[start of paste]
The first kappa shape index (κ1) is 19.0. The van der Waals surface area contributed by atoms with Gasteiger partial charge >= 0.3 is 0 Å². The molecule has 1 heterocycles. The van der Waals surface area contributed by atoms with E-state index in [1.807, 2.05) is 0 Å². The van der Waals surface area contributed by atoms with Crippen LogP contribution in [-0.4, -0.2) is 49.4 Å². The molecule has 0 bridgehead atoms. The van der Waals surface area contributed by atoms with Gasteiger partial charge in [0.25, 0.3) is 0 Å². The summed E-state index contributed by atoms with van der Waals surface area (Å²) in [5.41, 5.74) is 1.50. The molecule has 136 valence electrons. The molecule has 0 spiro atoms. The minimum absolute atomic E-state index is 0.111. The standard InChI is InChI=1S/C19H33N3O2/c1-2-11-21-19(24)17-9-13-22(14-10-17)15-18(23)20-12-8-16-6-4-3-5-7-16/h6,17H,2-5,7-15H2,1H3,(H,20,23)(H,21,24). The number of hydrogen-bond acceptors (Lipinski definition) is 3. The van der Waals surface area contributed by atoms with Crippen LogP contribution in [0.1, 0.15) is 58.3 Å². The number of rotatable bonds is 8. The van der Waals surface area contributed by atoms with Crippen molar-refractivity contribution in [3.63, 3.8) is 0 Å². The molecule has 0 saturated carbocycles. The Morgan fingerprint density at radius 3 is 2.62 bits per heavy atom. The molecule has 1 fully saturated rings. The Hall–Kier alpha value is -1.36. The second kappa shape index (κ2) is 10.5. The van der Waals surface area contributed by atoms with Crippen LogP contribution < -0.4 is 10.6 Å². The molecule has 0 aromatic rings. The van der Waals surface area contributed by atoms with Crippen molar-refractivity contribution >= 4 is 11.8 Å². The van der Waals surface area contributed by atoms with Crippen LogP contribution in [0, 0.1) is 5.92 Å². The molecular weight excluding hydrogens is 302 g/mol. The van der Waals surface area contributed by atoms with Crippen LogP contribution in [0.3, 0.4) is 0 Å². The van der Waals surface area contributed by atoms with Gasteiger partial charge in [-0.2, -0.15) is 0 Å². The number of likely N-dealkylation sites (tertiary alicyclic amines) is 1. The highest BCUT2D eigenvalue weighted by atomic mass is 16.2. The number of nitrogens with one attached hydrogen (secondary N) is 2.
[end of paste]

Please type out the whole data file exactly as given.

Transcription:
The first kappa shape index (κ1) is 19.0. The van der Waals surface area contributed by atoms with Gasteiger partial charge >= 0.3 is 0 Å². The molecule has 1 heterocycles. The van der Waals surface area contributed by atoms with E-state index in [1.807, 2.05) is 0 Å². The van der Waals surface area contributed by atoms with Crippen LogP contribution in [-0.4, -0.2) is 49.4 Å². The molecule has 0 bridgehead atoms. The van der Waals surface area contributed by atoms with Gasteiger partial charge in [0.25, 0.3) is 0 Å². The summed E-state index contributed by atoms with van der Waals surface area (Å²) in [5.41, 5.74) is 1.50. The molecule has 136 valence electrons. The molecule has 0 spiro atoms. The minimum absolute atomic E-state index is 0.111. The standard InChI is InChI=1S/C19H33N3O2/c1-2-11-21-19(24)17-9-13-22(14-10-17)15-18(23)20-12-8-16-6-4-3-5-7-16/h6,17H,2-5,7-15H2,1H3,(H,20,23)(H,21,24). The number of hydrogen-bond acceptors (Lipinski definition) is 3. The van der Waals surface area contributed by atoms with Crippen LogP contribution in [0.1, 0.15) is 58.3 Å². The number of rotatable bonds is 8. The van der Waals surface area contributed by atoms with Crippen molar-refractivity contribution in [3.63, 3.8) is 0 Å². The molecule has 0 saturated carbocycles. The Morgan fingerprint density at radius 3 is 2.62 bits per heavy atom. The molecule has 1 fully saturated rings. The Hall–Kier alpha value is -1.36. The second kappa shape index (κ2) is 10.5. The van der Waals surface area contributed by atoms with Crippen LogP contribution < -0.4 is 10.6 Å². The molecule has 0 aromatic rings. The van der Waals surface area contributed by atoms with Crippen molar-refractivity contribution >= 4 is 11.8 Å². The van der Waals surface area contributed by atoms with Crippen LogP contribution in [0, 0.1) is 5.92 Å². The molecular weight excluding hydrogens is 302 g/mol. The van der Waals surface area contributed by atoms with Crippen LogP contribution in [0.3, 0.4) is 0 Å². The van der Waals surface area contributed by atoms with Gasteiger partial charge in [-0.2, -0.15) is 0 Å². The number of likely N-dealkylation sites (tertiary alicyclic amines) is 1. The highest BCUT2D eigenvalue weighted by atomic mass is 16.2. The number of nitrogens with one attached hydrogen (secondary N) is 2.